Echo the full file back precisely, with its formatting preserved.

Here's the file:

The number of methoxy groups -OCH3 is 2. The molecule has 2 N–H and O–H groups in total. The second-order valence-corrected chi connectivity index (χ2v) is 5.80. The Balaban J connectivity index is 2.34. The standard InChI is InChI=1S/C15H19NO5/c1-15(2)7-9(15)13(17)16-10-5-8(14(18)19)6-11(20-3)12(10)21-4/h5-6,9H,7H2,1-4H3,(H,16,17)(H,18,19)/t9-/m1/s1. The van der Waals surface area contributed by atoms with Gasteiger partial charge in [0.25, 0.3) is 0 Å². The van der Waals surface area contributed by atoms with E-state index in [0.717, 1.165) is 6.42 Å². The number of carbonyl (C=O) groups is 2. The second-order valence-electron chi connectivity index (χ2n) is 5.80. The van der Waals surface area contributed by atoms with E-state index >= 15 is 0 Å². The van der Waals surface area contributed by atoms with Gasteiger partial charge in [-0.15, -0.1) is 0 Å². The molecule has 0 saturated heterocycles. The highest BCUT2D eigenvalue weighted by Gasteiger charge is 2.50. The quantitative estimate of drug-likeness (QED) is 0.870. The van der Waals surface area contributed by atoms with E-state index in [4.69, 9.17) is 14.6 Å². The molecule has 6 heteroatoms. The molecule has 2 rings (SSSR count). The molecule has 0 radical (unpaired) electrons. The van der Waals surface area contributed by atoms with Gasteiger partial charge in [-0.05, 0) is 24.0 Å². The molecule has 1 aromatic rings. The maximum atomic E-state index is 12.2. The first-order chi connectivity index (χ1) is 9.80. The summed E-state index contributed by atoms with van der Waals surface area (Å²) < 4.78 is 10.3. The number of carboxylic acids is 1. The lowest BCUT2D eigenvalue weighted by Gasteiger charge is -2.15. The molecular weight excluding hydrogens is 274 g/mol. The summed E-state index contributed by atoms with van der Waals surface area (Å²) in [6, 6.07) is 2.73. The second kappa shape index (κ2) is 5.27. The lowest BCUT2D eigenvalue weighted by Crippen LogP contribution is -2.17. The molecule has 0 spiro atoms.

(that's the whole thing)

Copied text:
The number of methoxy groups -OCH3 is 2. The molecule has 2 N–H and O–H groups in total. The second-order valence-corrected chi connectivity index (χ2v) is 5.80. The Balaban J connectivity index is 2.34. The standard InChI is InChI=1S/C15H19NO5/c1-15(2)7-9(15)13(17)16-10-5-8(14(18)19)6-11(20-3)12(10)21-4/h5-6,9H,7H2,1-4H3,(H,16,17)(H,18,19)/t9-/m1/s1. The van der Waals surface area contributed by atoms with Gasteiger partial charge in [0.25, 0.3) is 0 Å². The van der Waals surface area contributed by atoms with E-state index in [0.717, 1.165) is 6.42 Å². The number of carbonyl (C=O) groups is 2. The second-order valence-electron chi connectivity index (χ2n) is 5.80. The van der Waals surface area contributed by atoms with E-state index >= 15 is 0 Å². The van der Waals surface area contributed by atoms with Gasteiger partial charge in [-0.15, -0.1) is 0 Å². The molecule has 0 saturated heterocycles. The highest BCUT2D eigenvalue weighted by Gasteiger charge is 2.50. The quantitative estimate of drug-likeness (QED) is 0.870. The van der Waals surface area contributed by atoms with E-state index in [4.69, 9.17) is 14.6 Å². The molecule has 6 heteroatoms. The molecule has 2 rings (SSSR count). The molecule has 0 radical (unpaired) electrons. The van der Waals surface area contributed by atoms with Gasteiger partial charge in [-0.05, 0) is 24.0 Å². The molecule has 1 aromatic rings. The maximum atomic E-state index is 12.2. The first-order chi connectivity index (χ1) is 9.80. The summed E-state index contributed by atoms with van der Waals surface area (Å²) < 4.78 is 10.3. The number of carboxylic acids is 1. The lowest BCUT2D eigenvalue weighted by Gasteiger charge is -2.15. The molecular weight excluding hydrogens is 274 g/mol. The summed E-state index contributed by atoms with van der Waals surface area (Å²) in [6, 6.07) is 2.73. The second kappa shape index (κ2) is 5.27. The lowest BCUT2D eigenvalue weighted by Crippen LogP contribution is -2.17. The molecule has 0 spiro atoms.